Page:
(4) Arising from Nos. 1, 2 & 3 above, it is obvious that Nasarawa Utd. F.C. does not have plans on ground for the provision of emergency medical services at matches and training sessions.

(5) There was no record of contact/collision with another player or head injury prior to the incident. Indeed, it was revealed that Chineme Martins collapsed in his own half of the field (standing alone) while a free-kick was about to be taken in the away team’s half of the field. 

The incident was recorded during the extra-time of first half (45’ +)

(6) The player died before arrival at Dalhatu Araf Specialist Hospital, Lafia. The actual time of death and the time interval between the collapse and death could not be determined because the patient (player) was not accompanied by qualified medical personnel to the hospital. 

The Committee could however infer from the various interviews that the vehicle conveying the player arrived the hospital about 20 minutes after collapse on the field where he was confirmed dead on arrival. It was actually a case of B.I.D (Brought In Dead)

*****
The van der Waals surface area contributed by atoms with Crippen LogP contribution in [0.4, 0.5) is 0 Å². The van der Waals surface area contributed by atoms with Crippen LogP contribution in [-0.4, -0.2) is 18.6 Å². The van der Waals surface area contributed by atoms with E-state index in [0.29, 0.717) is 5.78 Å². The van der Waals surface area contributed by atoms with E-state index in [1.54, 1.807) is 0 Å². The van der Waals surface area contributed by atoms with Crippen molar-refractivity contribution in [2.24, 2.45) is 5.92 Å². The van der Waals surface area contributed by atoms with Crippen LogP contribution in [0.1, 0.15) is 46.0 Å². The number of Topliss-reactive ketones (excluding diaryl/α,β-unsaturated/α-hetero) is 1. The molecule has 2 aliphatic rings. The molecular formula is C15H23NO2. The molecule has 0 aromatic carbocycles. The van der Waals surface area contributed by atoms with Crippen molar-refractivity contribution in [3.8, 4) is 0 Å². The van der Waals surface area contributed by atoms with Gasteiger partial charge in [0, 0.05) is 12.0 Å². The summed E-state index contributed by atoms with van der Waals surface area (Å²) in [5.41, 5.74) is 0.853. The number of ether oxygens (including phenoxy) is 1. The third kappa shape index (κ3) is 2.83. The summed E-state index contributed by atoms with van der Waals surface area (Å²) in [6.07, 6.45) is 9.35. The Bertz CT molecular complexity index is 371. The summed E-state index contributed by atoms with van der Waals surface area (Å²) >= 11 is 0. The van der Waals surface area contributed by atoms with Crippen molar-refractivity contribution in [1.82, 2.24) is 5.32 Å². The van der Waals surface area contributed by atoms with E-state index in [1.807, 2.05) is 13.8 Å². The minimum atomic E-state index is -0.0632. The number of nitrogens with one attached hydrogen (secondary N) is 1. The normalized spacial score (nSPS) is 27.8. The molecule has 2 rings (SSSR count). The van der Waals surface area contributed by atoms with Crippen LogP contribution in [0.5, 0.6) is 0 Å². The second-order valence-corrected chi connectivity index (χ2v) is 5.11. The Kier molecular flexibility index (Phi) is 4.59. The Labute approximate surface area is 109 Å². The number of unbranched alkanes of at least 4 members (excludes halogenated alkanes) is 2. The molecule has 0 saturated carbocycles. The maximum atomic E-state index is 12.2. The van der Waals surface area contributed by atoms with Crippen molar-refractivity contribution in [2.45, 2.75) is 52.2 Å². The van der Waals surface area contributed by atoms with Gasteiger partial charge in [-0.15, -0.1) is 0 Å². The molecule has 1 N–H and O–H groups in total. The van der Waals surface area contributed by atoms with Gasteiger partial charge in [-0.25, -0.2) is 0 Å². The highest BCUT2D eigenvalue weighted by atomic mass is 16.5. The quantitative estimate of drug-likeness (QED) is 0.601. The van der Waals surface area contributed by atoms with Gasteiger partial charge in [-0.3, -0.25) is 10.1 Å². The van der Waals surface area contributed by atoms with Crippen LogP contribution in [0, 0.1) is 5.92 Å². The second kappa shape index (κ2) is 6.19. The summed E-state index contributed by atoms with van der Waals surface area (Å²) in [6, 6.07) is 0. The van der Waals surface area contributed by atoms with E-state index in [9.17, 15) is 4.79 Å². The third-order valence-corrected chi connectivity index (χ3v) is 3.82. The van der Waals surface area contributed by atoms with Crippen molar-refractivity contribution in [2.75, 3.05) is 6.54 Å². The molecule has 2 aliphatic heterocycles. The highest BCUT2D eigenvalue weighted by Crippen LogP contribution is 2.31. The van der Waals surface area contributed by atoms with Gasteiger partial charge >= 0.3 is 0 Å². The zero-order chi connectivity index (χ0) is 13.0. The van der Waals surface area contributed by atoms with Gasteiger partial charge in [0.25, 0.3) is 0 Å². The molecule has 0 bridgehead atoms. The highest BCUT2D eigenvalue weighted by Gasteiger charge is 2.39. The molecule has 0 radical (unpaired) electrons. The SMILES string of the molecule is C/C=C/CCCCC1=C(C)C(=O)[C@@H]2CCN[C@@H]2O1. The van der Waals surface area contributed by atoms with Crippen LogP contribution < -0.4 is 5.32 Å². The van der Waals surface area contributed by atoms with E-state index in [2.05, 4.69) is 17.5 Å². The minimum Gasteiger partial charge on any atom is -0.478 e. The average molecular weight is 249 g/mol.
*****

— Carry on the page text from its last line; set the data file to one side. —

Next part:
(7) There was also a clear breach of Articles 12.7.5 and 12.7.6 of NPFL Rules and CAF/FIFA standards on that fateful match day because only three (3) Paramedics (Red Cross) serving as stretcher-bearers with one (1) stretcher were available. The training of these Paramedics in emergency medical services is also questionable. 

It was further revealed that the three (3) stretcher-bearers were attending to another injured player when Chineme Martins collapsed and they (stretcher-bearers) did not even notice what happened. 

It should be noted that going by CAF/FIFA standards, a minimum of four (4) stretcher-bearers (and one stretcher) is required on each half of the pitch.

(8) Even though it was revealed from the interviews that the away team (Katsina Utd. F.C.) came with their team doctor, we could not establish if the away team doctor participated in the resuscitation efforts. 

(9) The Committee could not confirm the earlier reports that Chineme Martins collapsed in a training session prior to the match. We could also not confirm the story that the player murmured the following words shortly before his collapse: “you said you will kill me, but before you kill me, I will kill you.”